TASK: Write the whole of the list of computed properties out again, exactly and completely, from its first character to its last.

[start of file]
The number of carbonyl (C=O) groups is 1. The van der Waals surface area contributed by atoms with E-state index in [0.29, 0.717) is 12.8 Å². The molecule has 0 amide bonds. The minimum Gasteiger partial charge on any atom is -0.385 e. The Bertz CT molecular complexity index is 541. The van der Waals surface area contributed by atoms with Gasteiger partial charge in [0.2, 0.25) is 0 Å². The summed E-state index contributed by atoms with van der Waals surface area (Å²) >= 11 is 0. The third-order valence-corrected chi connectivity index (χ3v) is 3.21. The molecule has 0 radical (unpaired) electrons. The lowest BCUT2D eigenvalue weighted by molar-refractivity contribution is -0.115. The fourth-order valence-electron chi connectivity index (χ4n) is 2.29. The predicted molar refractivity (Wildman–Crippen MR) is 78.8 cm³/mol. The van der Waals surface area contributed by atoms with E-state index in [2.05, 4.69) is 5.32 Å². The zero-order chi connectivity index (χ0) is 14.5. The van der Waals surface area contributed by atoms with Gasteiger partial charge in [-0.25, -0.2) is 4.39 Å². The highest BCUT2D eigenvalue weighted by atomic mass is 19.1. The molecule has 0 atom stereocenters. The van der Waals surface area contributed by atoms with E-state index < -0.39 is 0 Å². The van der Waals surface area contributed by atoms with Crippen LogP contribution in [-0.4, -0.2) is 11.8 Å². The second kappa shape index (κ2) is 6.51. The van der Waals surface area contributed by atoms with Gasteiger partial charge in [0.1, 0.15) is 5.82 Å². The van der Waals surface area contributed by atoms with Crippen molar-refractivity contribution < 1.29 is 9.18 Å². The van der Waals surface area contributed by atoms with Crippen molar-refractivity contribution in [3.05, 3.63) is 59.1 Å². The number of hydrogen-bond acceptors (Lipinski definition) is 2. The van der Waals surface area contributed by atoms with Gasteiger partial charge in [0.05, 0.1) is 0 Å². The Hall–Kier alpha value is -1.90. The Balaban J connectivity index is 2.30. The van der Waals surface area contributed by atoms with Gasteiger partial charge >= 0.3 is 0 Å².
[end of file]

The number of carbonyl (C=O) groups is 1. The van der Waals surface area contributed by atoms with E-state index in [0.29, 0.717) is 12.8 Å². The molecule has 0 amide bonds. The minimum Gasteiger partial charge on any atom is -0.385 e. The Bertz CT molecular complexity index is 541. The van der Waals surface area contributed by atoms with Gasteiger partial charge in [0.2, 0.25) is 0 Å². The summed E-state index contributed by atoms with van der Waals surface area (Å²) >= 11 is 0. The third-order valence-corrected chi connectivity index (χ3v) is 3.21. The molecule has 0 radical (unpaired) electrons. The lowest BCUT2D eigenvalue weighted by molar-refractivity contribution is -0.115. The fourth-order valence-electron chi connectivity index (χ4n) is 2.29. The predicted molar refractivity (Wildman–Crippen MR) is 78.8 cm³/mol. The van der Waals surface area contributed by atoms with E-state index in [2.05, 4.69) is 5.32 Å². The zero-order chi connectivity index (χ0) is 14.5. The van der Waals surface area contributed by atoms with Gasteiger partial charge in [-0.25, -0.2) is 4.39 Å². The highest BCUT2D eigenvalue weighted by atomic mass is 19.1. The molecule has 0 atom stereocenters. The van der Waals surface area contributed by atoms with E-state index < -0.39 is 0 Å². The van der Waals surface area contributed by atoms with Crippen LogP contribution in [-0.4, -0.2) is 11.8 Å². The second kappa shape index (κ2) is 6.51. The van der Waals surface area contributed by atoms with Gasteiger partial charge in [0.1, 0.15) is 5.82 Å². The van der Waals surface area contributed by atoms with Crippen molar-refractivity contribution < 1.29 is 9.18 Å². The van der Waals surface area contributed by atoms with Crippen molar-refractivity contribution in [3.05, 3.63) is 59.1 Å². The number of hydrogen-bond acceptors (Lipinski definition) is 2. The van der Waals surface area contributed by atoms with Gasteiger partial charge in [0.05, 0.1) is 0 Å². The Hall–Kier alpha value is -1.90. The Balaban J connectivity index is 2.30. The van der Waals surface area contributed by atoms with Gasteiger partial charge >= 0.3 is 0 Å².